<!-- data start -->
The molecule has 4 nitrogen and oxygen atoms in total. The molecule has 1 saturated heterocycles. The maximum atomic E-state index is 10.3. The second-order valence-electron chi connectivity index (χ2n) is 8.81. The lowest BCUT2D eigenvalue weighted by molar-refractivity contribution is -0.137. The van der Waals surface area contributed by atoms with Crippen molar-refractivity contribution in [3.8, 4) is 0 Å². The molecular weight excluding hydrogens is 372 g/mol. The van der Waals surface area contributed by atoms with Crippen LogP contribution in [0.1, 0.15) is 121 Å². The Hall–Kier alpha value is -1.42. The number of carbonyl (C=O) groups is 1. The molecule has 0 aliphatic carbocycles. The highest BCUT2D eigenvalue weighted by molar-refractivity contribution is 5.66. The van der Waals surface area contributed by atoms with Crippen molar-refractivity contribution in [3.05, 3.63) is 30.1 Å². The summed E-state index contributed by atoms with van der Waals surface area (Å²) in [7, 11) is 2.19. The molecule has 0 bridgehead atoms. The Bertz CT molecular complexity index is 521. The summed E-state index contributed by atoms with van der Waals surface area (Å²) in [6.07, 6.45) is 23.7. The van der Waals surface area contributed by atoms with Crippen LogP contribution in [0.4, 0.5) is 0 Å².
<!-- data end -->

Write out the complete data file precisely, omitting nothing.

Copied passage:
The molecule has 4 nitrogen and oxygen atoms in total. The molecule has 1 saturated heterocycles. The maximum atomic E-state index is 10.3. The second-order valence-electron chi connectivity index (χ2n) is 8.81. The lowest BCUT2D eigenvalue weighted by molar-refractivity contribution is -0.137. The van der Waals surface area contributed by atoms with Crippen molar-refractivity contribution in [3.8, 4) is 0 Å². The molecular weight excluding hydrogens is 372 g/mol. The van der Waals surface area contributed by atoms with Crippen LogP contribution in [0.1, 0.15) is 121 Å². The Hall–Kier alpha value is -1.42. The number of carbonyl (C=O) groups is 1. The molecule has 0 aliphatic carbocycles. The highest BCUT2D eigenvalue weighted by molar-refractivity contribution is 5.66. The van der Waals surface area contributed by atoms with Crippen molar-refractivity contribution in [3.05, 3.63) is 30.1 Å². The summed E-state index contributed by atoms with van der Waals surface area (Å²) in [7, 11) is 2.19. The molecule has 0 bridgehead atoms. The Bertz CT molecular complexity index is 521. The summed E-state index contributed by atoms with van der Waals surface area (Å²) in [6.07, 6.45) is 23.7. The van der Waals surface area contributed by atoms with Crippen LogP contribution in [0.4, 0.5) is 0 Å².